A wave of panic is overtaking Trump and the GOP as their fortunes look increasingly grim

President Donald J. Trump listens as Senator Lindsey Graham, R-S.C., addresses remarks during the federal judicial confirmation milestone event Wednesday, Nov. 6, 2019, in the East Room of the White House.

Official White House Photo by Julianna Luz

President Donald Trump's supporters hoped his debate with former Vice President Joe Biden on Tuesday night would give his campaign a boost. But many pundits have argued that while Trump's unhinged ranting and raving during the debate probably didn't hurt his support among true MAGA diehards, it didn't win over many swing voters who were on the fence. And two Washington Post opinion columnists, Never Trump conservative Jennifer Rubin and liberal Greg Sargent, are emphasizing that Trump has only made things worse for himself this week and that a mood of desperation and panic is evident in the Republican Party.

Tuesday night's debate was followed by a MAGA rally in Minnesota, where Trump once again attacked Rep. Ilhan Omar. Trump's campaign is hoping that he will be able to flip Minnesota, which Democratic presidential nominee Hillary Clinton won in 2016. But according to Sargent, the Minnesota rally only underscored how dysfunctional Trump's reelection campaign is. Trump reignited his racist attacks on Rep. Ilhan Omar, trying to pull out the same bag of tricks that snagged him a Midwest victory in 2016, but it doesn't look like it's working this time around. Sargent explained:

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Imagine you've forgotten once again the difference between a gorilla and a chimpanzee, so you do a quick Google image search of “gorilla." But instead of finding images of adorable animals, photos of a Black couple pop up.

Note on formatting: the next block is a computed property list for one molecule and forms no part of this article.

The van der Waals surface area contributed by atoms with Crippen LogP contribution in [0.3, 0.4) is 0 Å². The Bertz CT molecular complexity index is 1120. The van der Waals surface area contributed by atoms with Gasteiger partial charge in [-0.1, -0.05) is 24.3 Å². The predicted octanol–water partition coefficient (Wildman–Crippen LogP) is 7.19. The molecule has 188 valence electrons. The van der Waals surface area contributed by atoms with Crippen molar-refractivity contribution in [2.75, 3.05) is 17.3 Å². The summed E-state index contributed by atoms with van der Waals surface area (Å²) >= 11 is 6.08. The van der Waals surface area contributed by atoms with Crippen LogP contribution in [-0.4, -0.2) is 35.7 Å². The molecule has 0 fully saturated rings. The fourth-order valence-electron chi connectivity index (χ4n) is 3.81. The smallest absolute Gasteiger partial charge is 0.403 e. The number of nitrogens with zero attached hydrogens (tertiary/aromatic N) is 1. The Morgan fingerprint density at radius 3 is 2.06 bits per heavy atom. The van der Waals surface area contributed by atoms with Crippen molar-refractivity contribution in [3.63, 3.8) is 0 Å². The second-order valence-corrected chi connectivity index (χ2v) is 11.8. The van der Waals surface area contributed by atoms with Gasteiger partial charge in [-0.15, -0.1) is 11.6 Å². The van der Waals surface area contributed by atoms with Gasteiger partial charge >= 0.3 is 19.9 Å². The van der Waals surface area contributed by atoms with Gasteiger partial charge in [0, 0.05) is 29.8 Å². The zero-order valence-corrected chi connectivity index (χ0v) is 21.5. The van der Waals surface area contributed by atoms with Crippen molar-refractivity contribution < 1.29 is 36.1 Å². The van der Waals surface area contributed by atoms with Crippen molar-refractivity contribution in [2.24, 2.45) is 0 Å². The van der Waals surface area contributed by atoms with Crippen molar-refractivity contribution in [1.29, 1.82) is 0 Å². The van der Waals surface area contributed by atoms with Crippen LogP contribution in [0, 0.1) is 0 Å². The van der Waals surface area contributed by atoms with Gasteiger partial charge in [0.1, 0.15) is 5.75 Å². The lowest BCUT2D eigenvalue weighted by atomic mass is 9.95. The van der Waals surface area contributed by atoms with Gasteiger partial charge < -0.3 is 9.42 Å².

Is this just a glitch in the algorithm? Or, is Google an ad company, not an information company, that's replicating the discrimination of the world it operates in? How can this discrimination be addressed and who is accountable for it?

“These platforms are encoded with racism," says UCLA professor and best-selling author of Algorithms of Oppression, Dr. Safiya Noble. “The logic is racist and sexist because it would allow for these kinds of false, misleading, kinds of results to come to the fore…There are unfortunately thousands of examples now of harm that comes from algorithmic discrimination."

On At Liberty this week, Dr. Noble joined us to discuss what she calls “algorithmic oppression," and what needs to be done to end this kind of bias and dismantle systemic racism in software, predictive analytics, search platforms, surveillance systems, and other technologies.

What you can do:
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